Eric Jacobsen speaks passionately about things such as sidewalks and storefronts. But he is not an architect or developer. He is a Presbyterian pastor.
As Jacobsen sees it, city planning has an important influence on religious experience. He is an advocate for "new urbanism," the architecture movement that calls for interdependence among residents, with neighborhoods in which shops and homes coexist, streets that are pedestrian-friendly and parks that are gathering places for residents.
New urbanism has become a mantra for people interested in restoring urban centers and reconfiguring suburban sprawl. Its designs have sprouted across the country, in new towns such as Seaside, Fla., and in the redevelopment of existing places, including Gaithersburg and West Palm Beach, Fla. The Congress for the New Urbanism started as a small movement 12 years ago and now includes more than 2,300 architects, developers, planners and urban designers.
Christian leaders also are adopting the movement. They say the philosophy behind new urbanism is a possible antidote to the isolation experienced by many churches and Christians. Across the country, influential Christians are thinking theologically about urban design and applying its principles to the church. They advocate for new urbanist concepts because they encourage people to share with one another, live among their neighbors and participate in a healthy exchange of ideas.
The national advocates for new urbanism include Randy Frazee, a teaching pastor at Willow Creek Community Church, a trend-setting mega-church near Chicago attended by more than 20,000 people. Frazee says there is a "movement brewing" in which Christians are striving to capture the values of new urbanism because of an urgent need.
Frazee compares mega-churches to castles surrounded by moats. A few times a year, the drawbridge is lowered to let people in, where they become a subculture separate from the outside world. They become so involved in church life, he said, that they are not involved in their neighborhoods.
"You have to disengage from your community to be involved in the church," Frazee said, describing the problem. "Now the church has become irrelevant to the community."
Willow Creek is a laboratory for new ideas in the evangelical world. Frazee said the push for new urbanism will include the 10,500 churches in the Willow Creek Association, which links smaller congregations that share the mega-church's philosophy of ministry.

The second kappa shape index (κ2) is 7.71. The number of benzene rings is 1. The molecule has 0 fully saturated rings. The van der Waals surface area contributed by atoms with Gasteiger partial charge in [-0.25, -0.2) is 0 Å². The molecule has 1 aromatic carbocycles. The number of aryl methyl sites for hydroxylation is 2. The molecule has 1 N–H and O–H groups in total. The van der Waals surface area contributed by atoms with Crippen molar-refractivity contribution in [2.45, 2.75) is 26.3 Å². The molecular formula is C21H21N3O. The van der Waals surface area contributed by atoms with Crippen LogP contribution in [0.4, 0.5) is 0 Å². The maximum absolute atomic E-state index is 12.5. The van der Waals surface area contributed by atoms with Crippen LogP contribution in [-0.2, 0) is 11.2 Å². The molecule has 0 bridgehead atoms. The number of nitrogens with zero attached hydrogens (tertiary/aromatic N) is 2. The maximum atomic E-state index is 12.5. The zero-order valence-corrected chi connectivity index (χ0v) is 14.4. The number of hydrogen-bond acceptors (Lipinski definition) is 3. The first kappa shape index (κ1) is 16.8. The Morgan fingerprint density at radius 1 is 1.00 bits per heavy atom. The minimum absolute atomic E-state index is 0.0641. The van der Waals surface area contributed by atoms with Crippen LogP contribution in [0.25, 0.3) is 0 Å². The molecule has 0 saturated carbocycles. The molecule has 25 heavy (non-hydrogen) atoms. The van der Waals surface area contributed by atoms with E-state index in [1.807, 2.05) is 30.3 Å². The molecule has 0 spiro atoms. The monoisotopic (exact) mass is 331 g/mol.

Jacobsen, 38, was associate pastor of First Presbyterian Church in Missoula, Mont., when he became interested in urban design. He wrote the book "Sidewalks in the Kingdom: New Urbanism and the Christian Faith" and is studying for a doctorate in theology of the built environment at Fuller Theological Seminary, one of the largest seminaries in the United States.
On a recent weekday, Jacobsen rode his bicycle to the Zona Rosa Caffe, a coffeehouse a half-block from Colorado Boulevard, where Pasadena has its annual New Year's Day parade. Over a cup of coffee, he extolled the virtues of the location, which bustled with passersby.
The shop's entrance abuts a wide sidewalk instead of being separated from it by a parking lot. And only a pedestrian could appreciate the stained-glass artistry of a neighboring building, he said. Someone in a car would miss its beauty.
Jacobsen said places such as Zona Rosa might make an ideal "third place," the term new urbanists use for a location where a person spends time that is not his home or place of employment. The third place is an important part of a community, he said: It's where people from diverse backgrounds learn to interact.
For Christians, the third place also provides opportunity for spontaneous ministry, he said. Jesus did much of his ministry in the context of everyday life. Jacobsen notes that in one Bible story, Jesus was on his way to heal the daughter of a synagogue ruler named Jarius when a sick woman touched his cloak and was healed.